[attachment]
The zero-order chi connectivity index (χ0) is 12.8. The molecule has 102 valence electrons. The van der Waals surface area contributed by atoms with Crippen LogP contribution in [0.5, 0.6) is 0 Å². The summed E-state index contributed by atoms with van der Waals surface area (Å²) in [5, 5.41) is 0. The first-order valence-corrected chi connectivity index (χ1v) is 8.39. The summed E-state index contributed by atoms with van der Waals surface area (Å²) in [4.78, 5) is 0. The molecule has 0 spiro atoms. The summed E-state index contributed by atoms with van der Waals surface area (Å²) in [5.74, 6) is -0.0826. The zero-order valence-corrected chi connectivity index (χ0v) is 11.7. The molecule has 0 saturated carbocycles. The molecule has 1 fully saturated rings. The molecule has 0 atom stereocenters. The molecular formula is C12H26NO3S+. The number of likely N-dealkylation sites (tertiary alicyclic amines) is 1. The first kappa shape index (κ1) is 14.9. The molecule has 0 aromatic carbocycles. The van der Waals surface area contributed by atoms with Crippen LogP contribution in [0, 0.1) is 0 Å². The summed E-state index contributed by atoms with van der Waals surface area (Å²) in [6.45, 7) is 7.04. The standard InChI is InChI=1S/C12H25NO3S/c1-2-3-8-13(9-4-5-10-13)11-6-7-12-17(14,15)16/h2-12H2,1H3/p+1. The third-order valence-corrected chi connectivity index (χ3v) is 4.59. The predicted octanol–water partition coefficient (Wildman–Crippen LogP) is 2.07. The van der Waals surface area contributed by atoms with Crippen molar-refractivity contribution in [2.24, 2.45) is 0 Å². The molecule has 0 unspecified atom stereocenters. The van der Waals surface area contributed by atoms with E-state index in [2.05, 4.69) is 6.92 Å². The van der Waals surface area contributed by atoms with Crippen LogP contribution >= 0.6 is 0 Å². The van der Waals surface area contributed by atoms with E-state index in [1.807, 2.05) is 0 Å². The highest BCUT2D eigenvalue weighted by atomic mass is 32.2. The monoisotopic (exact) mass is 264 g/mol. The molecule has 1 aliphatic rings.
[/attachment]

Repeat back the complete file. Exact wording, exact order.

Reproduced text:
The zero-order chi connectivity index (χ0) is 12.8. The molecule has 102 valence electrons. The van der Waals surface area contributed by atoms with Crippen LogP contribution in [0.5, 0.6) is 0 Å². The summed E-state index contributed by atoms with van der Waals surface area (Å²) in [5, 5.41) is 0. The first-order valence-corrected chi connectivity index (χ1v) is 8.39. The summed E-state index contributed by atoms with van der Waals surface area (Å²) in [4.78, 5) is 0. The molecule has 0 spiro atoms. The summed E-state index contributed by atoms with van der Waals surface area (Å²) in [5.74, 6) is -0.0826. The zero-order valence-corrected chi connectivity index (χ0v) is 11.7. The molecule has 0 saturated carbocycles. The molecule has 1 fully saturated rings. The molecule has 0 atom stereocenters. The molecular formula is C12H26NO3S+. The number of likely N-dealkylation sites (tertiary alicyclic amines) is 1. The first kappa shape index (κ1) is 14.9. The molecule has 0 aromatic carbocycles. The van der Waals surface area contributed by atoms with Crippen LogP contribution in [0, 0.1) is 0 Å². The summed E-state index contributed by atoms with van der Waals surface area (Å²) in [6.45, 7) is 7.04. The standard InChI is InChI=1S/C12H25NO3S/c1-2-3-8-13(9-4-5-10-13)11-6-7-12-17(14,15)16/h2-12H2,1H3/p+1. The third-order valence-corrected chi connectivity index (χ3v) is 4.59. The predicted octanol–water partition coefficient (Wildman–Crippen LogP) is 2.07. The van der Waals surface area contributed by atoms with Crippen molar-refractivity contribution in [2.24, 2.45) is 0 Å². The molecule has 0 unspecified atom stereocenters. The van der Waals surface area contributed by atoms with E-state index in [2.05, 4.69) is 6.92 Å². The van der Waals surface area contributed by atoms with Crippen LogP contribution >= 0.6 is 0 Å². The van der Waals surface area contributed by atoms with E-state index in [1.807, 2.05) is 0 Å². The highest BCUT2D eigenvalue weighted by atomic mass is 32.2. The monoisotopic (exact) mass is 264 g/mol. The molecule has 1 aliphatic rings.